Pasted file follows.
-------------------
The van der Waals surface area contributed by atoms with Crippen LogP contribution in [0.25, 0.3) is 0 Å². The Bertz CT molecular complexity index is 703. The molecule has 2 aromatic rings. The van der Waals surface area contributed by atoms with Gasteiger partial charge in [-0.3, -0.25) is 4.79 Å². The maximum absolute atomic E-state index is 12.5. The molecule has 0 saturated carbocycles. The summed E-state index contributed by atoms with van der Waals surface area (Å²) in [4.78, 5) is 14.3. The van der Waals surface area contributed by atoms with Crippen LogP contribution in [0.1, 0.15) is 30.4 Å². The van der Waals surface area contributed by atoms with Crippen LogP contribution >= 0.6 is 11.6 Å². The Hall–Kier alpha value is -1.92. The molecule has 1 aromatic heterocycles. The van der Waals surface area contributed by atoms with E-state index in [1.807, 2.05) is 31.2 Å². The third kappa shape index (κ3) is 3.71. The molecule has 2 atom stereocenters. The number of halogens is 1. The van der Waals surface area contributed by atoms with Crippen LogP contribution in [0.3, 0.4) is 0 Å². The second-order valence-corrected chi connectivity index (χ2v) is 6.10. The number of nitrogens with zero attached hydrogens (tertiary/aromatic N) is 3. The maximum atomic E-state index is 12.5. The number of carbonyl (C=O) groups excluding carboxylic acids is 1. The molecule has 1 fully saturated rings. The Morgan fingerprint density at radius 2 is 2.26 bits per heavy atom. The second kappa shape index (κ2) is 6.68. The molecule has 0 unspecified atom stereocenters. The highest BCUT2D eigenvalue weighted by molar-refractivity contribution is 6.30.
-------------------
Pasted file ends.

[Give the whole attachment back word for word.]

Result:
The van der Waals surface area contributed by atoms with Crippen LogP contribution in [0.25, 0.3) is 0 Å². The Bertz CT molecular complexity index is 703. The molecule has 2 aromatic rings. The van der Waals surface area contributed by atoms with Gasteiger partial charge in [-0.3, -0.25) is 4.79 Å². The maximum absolute atomic E-state index is 12.5. The molecule has 0 saturated carbocycles. The summed E-state index contributed by atoms with van der Waals surface area (Å²) in [4.78, 5) is 14.3. The van der Waals surface area contributed by atoms with Crippen LogP contribution in [0.1, 0.15) is 30.4 Å². The van der Waals surface area contributed by atoms with Crippen LogP contribution >= 0.6 is 11.6 Å². The Hall–Kier alpha value is -1.92. The molecule has 1 aromatic heterocycles. The van der Waals surface area contributed by atoms with E-state index in [1.807, 2.05) is 31.2 Å². The third kappa shape index (κ3) is 3.71. The molecule has 2 atom stereocenters. The number of halogens is 1. The van der Waals surface area contributed by atoms with Crippen LogP contribution in [0.3, 0.4) is 0 Å². The second-order valence-corrected chi connectivity index (χ2v) is 6.10. The number of nitrogens with zero attached hydrogens (tertiary/aromatic N) is 3. The maximum atomic E-state index is 12.5. The number of carbonyl (C=O) groups excluding carboxylic acids is 1. The molecule has 1 fully saturated rings. The Morgan fingerprint density at radius 2 is 2.26 bits per heavy atom. The second kappa shape index (κ2) is 6.68. The molecule has 0 unspecified atom stereocenters. The highest BCUT2D eigenvalue weighted by molar-refractivity contribution is 6.30.